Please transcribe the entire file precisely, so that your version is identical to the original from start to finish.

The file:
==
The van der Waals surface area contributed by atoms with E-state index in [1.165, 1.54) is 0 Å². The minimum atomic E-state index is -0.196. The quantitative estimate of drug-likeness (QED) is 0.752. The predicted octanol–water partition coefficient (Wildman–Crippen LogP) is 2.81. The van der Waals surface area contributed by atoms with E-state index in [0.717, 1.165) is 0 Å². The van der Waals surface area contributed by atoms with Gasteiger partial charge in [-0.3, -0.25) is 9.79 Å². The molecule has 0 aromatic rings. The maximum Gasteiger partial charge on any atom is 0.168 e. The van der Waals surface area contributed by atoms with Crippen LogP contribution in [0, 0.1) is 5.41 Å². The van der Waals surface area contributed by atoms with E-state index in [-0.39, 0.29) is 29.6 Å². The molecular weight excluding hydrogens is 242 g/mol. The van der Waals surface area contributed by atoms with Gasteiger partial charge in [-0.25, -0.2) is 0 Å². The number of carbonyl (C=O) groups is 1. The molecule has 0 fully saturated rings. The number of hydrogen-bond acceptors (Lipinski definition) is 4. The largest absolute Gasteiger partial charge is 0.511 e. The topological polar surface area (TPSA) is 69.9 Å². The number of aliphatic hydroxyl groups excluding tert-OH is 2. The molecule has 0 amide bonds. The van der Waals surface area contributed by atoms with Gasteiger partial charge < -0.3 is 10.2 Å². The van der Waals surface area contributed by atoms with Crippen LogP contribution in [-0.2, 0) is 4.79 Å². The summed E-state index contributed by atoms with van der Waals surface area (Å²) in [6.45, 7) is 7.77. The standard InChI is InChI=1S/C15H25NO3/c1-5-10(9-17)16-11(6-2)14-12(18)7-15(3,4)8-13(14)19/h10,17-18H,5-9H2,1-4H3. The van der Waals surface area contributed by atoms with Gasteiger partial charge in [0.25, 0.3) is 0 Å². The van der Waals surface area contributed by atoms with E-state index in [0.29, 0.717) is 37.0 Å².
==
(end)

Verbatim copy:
The van der Waals surface area contributed by atoms with E-state index in [1.165, 1.54) is 0 Å². The minimum atomic E-state index is -0.196. The quantitative estimate of drug-likeness (QED) is 0.752. The predicted octanol–water partition coefficient (Wildman–Crippen LogP) is 2.81. The van der Waals surface area contributed by atoms with E-state index in [0.717, 1.165) is 0 Å². The van der Waals surface area contributed by atoms with Gasteiger partial charge in [-0.3, -0.25) is 9.79 Å². The molecule has 0 aromatic rings. The maximum Gasteiger partial charge on any atom is 0.168 e. The van der Waals surface area contributed by atoms with Crippen LogP contribution in [0, 0.1) is 5.41 Å². The van der Waals surface area contributed by atoms with E-state index in [-0.39, 0.29) is 29.6 Å². The molecular weight excluding hydrogens is 242 g/mol. The van der Waals surface area contributed by atoms with Gasteiger partial charge in [-0.25, -0.2) is 0 Å². The number of carbonyl (C=O) groups is 1. The molecule has 0 fully saturated rings. The number of hydrogen-bond acceptors (Lipinski definition) is 4. The largest absolute Gasteiger partial charge is 0.511 e. The topological polar surface area (TPSA) is 69.9 Å². The number of aliphatic hydroxyl groups excluding tert-OH is 2. The molecule has 0 amide bonds. The van der Waals surface area contributed by atoms with Gasteiger partial charge < -0.3 is 10.2 Å². The van der Waals surface area contributed by atoms with Crippen LogP contribution in [-0.2, 0) is 4.79 Å². The summed E-state index contributed by atoms with van der Waals surface area (Å²) in [6.45, 7) is 7.77. The standard InChI is InChI=1S/C15H25NO3/c1-5-10(9-17)16-11(6-2)14-12(18)7-15(3,4)8-13(14)19/h10,17-18H,5-9H2,1-4H3. The van der Waals surface area contributed by atoms with Gasteiger partial charge in [0.25, 0.3) is 0 Å². The van der Waals surface area contributed by atoms with E-state index in [0.29, 0.717) is 37.0 Å².